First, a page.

Most Asian markets were mixed on Monday as investors took a step back after last week’s rally, though the mood remains upbeat after the Sino-US trade pact was signed, and the global outlook appears a little rosier.
Focus now turns to the release of corporate earnings, with big US names including Netflix, IBM and Hyundai due to report over the coming days.
Friday’s broadly healthy Chinese data provided some reassurance to traders, indicating a growth slowdown in the world’s number two economy may have bottomed out, and suggesting this year could see some improvement.
“We are entering 2020 on a more stable footing with economies globally stabilising and looking like they’re turning up, and the phase one trade deal,” UBS Asset Management’s Anne Anderson told Bloomberg TV.
“So it’s a bit more positive with regard to the economic fundamentals.”
The positive sentiment helped Wall Street to chalk up more records, though there are worries the upward momentum could slow and gains could trigger some profit-taking soon.
In Asian trade, Tokyo and Sydney each ended up 0.2 per cent, while Shanghai gained 0.7 per cent. Seoul piled on 0.5 per cent, while Taipei was also up.
But Hong Kong struggled after last week’s advances and was 0.90 per cent lower, with Singapore, Wellington, Mumbai, Bangkok, Jakarta and Manila also in the red. The Cambodia Securities Exchange index ended 0.85 per cent higher.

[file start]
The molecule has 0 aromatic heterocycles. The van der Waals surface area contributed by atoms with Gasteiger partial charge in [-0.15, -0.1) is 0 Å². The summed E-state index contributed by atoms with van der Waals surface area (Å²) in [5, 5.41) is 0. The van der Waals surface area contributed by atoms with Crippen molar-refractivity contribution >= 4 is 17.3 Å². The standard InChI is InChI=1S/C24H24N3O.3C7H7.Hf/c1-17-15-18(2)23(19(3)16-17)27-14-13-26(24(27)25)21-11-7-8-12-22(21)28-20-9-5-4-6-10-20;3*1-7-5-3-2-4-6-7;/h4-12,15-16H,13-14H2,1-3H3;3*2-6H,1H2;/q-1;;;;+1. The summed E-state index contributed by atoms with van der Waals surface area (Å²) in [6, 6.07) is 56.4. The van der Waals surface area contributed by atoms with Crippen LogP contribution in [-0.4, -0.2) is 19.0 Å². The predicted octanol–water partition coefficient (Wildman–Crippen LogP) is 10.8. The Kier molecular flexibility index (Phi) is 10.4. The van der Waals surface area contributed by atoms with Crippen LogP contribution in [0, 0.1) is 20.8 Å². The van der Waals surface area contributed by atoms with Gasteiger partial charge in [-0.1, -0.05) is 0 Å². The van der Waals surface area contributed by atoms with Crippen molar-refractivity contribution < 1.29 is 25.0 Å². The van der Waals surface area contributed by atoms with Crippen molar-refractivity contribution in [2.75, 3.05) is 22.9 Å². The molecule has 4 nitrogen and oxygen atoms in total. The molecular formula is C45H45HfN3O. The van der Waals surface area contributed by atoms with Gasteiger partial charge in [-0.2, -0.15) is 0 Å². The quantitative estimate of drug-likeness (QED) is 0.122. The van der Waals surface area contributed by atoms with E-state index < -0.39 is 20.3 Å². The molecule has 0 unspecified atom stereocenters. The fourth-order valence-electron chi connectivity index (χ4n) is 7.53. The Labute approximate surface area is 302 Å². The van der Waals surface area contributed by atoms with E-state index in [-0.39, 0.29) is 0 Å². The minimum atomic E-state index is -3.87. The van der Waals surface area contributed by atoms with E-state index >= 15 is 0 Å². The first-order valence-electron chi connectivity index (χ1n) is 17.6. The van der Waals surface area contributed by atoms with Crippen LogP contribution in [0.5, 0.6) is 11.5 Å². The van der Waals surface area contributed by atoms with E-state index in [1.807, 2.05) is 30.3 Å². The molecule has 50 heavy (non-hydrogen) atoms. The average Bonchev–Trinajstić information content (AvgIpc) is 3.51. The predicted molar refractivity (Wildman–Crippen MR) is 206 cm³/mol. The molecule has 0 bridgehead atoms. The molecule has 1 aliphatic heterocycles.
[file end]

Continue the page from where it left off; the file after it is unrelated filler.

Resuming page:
AxiTrader’s Stephen Innes said the general outlook was for further rises.
“There’s a belief that global growth will continue to pick up speed over the coming months, as significant downside risks to the global economy have been turned aside, and worries over a possible recession have diminished,” he said in a note.
However, Michael Hewson of CMC Markets UK said there was still “an element of worry, with the resilience of the gold price speaking to a market that doesn’t necessarily want to put all of its eggs into one basket”.
Oil prices rose more than one per cent on supply concerns after exports from Libya, which has been riven by fighting between rival factions since a 2011 Nato-backed uprising, were blocked after a pipeline was shut down by armed forces.
And in Iraq, which is Opec’s second-biggest producer, a strike at a key oil field hit output. There are also fears that long-simmering tensions could explode into major unrest, with matters not helped by the US killing in the country this month of Iran’s top general.
In early trade, London was flat, Frankfurt dipped 0.1 per cent and Paris eased 0.2 per cent.